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Sen. Clinton's rent: $514,148 a year

About the same time her husband was giving up a penthouse suite in favor of less fancy accommodations in Harlem, Sen. Hillary Rodham Clinton was signing a $514,148-a-year lease on the most expensive hometown office of any U.S. senator.

The space is on the 26th floor of an East Side skyscraper.

Jim Kennedy, Clinton's spokesman, said that much of the office space is taken up by a group of about 60 volunteers working on various constituent-related issues.

"This is labor-intensive, and that's about five times as many volunteers as the average Senate office has working on constituent casework," he said.

It will be the most expensive hometown office of any senator, according to the General Services Administration. The rent is $90,000 a year more than that paid by Sen. Dianne Feinstein, D-Calif., and more than double the $209,532 paid by Sen. Charles Schumer, D-N.Y., for offices one block away.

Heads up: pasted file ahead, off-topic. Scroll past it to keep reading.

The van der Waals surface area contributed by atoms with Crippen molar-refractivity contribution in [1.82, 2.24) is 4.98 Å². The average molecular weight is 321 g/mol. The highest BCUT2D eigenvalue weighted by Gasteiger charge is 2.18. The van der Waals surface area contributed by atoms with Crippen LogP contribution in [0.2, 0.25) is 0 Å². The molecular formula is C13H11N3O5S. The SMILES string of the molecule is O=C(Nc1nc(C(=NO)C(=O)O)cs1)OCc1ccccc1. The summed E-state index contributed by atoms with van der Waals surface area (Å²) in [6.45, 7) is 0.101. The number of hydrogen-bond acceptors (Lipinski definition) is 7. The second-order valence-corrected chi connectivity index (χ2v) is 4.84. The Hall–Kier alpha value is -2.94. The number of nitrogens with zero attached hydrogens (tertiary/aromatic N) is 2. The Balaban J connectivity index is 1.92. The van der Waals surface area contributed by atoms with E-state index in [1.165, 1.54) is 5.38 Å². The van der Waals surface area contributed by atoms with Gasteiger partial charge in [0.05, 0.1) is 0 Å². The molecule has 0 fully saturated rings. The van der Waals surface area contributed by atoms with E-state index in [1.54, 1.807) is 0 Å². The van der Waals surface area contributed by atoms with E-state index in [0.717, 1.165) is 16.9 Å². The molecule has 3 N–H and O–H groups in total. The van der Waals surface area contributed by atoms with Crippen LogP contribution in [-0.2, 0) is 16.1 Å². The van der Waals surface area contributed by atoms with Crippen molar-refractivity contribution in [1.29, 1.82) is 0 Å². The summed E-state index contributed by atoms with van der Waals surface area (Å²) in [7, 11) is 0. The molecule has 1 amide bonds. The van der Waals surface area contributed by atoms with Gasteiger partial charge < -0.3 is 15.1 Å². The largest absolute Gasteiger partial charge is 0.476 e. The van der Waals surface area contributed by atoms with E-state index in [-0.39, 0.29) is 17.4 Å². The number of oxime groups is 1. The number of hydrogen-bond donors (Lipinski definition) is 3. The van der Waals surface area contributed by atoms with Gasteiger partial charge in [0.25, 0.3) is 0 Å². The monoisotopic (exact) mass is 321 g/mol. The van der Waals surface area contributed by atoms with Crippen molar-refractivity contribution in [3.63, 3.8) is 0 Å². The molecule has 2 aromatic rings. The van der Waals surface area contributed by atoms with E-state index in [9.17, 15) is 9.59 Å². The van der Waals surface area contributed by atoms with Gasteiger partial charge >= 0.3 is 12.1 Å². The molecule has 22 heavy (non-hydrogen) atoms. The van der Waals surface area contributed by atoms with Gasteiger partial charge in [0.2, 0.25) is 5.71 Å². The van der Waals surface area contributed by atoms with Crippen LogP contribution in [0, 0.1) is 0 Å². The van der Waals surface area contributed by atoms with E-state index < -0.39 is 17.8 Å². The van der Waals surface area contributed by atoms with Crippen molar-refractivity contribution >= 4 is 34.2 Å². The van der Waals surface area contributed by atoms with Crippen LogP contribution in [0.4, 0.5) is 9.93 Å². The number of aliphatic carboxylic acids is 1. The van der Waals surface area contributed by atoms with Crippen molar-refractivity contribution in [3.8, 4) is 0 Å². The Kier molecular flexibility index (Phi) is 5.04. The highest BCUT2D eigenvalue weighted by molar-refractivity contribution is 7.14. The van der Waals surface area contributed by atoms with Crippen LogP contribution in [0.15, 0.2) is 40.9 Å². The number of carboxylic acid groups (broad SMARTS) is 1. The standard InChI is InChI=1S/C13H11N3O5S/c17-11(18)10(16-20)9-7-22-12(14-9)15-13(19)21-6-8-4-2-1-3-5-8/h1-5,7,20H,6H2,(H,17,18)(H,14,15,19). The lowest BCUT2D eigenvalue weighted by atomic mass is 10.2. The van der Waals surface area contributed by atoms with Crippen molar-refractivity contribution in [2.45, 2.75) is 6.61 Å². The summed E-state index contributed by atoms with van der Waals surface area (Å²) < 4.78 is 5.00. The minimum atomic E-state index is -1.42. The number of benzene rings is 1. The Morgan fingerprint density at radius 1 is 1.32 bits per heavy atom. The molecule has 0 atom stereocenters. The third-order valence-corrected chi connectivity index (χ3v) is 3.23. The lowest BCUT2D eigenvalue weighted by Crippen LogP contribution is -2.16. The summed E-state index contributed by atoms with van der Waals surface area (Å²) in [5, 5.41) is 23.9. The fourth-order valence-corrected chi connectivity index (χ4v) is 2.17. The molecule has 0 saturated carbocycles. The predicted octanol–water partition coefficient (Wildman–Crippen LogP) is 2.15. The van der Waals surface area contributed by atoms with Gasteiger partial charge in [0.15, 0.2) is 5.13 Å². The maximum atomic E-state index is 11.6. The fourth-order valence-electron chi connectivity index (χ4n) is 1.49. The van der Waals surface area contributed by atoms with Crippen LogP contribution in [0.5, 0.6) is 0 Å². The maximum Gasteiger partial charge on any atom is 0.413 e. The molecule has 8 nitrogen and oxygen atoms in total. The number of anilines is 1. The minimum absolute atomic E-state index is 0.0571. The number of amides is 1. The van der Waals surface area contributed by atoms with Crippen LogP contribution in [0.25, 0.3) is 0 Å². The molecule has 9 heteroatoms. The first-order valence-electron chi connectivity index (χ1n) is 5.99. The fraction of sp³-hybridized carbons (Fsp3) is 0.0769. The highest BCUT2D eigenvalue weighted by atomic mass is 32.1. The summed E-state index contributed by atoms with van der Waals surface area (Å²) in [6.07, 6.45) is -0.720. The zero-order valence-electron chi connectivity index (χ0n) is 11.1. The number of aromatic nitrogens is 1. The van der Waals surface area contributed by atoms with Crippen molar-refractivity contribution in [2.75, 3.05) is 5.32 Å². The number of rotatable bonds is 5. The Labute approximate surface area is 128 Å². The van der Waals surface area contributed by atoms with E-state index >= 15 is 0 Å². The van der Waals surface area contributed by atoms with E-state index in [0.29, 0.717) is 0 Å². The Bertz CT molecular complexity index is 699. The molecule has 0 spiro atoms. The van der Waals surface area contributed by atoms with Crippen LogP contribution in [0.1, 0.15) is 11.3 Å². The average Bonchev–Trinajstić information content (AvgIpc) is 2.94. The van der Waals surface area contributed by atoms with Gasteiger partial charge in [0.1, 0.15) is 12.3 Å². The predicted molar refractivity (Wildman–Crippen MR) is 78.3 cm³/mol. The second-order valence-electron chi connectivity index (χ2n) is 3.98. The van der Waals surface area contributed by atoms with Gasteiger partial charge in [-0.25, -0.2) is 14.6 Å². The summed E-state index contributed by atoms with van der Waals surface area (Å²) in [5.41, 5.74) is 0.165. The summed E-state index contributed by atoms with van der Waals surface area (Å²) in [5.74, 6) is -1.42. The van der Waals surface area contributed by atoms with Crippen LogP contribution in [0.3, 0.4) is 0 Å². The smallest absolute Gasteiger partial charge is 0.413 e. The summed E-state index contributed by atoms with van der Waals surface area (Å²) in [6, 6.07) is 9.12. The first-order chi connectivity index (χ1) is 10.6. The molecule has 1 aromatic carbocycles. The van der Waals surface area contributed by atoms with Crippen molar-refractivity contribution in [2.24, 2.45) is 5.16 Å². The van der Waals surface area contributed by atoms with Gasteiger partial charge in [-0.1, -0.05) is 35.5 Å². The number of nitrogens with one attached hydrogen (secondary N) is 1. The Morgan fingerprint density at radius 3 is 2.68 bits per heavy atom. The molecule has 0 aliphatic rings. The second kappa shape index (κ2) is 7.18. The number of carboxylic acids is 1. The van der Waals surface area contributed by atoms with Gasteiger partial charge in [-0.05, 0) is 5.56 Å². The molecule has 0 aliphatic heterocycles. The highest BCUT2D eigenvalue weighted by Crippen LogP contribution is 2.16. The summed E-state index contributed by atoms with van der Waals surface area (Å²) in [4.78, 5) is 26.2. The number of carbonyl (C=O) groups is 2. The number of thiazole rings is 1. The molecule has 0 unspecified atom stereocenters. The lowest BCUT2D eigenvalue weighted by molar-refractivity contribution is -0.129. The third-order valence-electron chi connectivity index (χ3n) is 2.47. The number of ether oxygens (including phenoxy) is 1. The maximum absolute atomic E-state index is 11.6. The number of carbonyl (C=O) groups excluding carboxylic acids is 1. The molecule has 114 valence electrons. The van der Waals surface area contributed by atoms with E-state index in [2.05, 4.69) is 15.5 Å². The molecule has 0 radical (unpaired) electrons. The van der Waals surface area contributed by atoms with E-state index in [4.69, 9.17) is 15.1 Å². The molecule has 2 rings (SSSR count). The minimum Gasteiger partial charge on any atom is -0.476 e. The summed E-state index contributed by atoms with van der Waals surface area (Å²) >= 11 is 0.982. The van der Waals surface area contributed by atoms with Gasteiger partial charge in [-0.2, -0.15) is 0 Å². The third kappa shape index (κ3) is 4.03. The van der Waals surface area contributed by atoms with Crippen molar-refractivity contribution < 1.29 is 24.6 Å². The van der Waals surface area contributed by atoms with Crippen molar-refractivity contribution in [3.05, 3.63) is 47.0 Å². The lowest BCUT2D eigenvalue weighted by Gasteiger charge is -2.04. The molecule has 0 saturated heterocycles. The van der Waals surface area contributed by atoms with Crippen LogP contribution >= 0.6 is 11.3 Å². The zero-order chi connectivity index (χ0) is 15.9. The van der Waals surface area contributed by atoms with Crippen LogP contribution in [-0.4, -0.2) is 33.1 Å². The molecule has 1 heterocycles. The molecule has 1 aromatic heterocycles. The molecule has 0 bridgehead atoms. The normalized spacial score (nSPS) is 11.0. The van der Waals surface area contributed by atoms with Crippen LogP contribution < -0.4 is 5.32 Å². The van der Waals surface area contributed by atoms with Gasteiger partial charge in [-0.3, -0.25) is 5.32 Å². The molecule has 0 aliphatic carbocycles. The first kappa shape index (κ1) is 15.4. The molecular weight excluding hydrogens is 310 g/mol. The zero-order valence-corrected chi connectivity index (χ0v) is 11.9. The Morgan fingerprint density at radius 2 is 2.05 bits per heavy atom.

"Every year, somebody in the Senate has to have the most expensive offices and, probably through history, given the price of real estate, it is somebody from New York," he said.

Controversy erupted last month over former President Clinton's plan to lease a penthouse suite for $800,000 a year, at taxpayer expense, in the Carnegie Towers on W 57th Street. Under attack from critics, Clinton opted for more modest space in a new Harlem office building, where he is paying $210,000 a year.

Kennedy said Sen. Clinton had not followed suit "because we believe that as a senator, her offices should be centrally located."

Kennedy said Clinton is saving taxpayers money by moving into 780 Third Ave. rather than taking over the more glamorous Chrysler Building offices of her predecessor, Sen. Daniel Patrick Moynihan. Moynihan was paying $280,000 a year, but that would have jumped to $627,000 under a new lease, he said.

He said that the suite is listed at 7,909 square feet but that actual usable space is 5,650 square feet.

Clinton is paying $91 a square foot for the usable space, Kennedy said, just under the limit of $91.14 per square foot set by the GSA.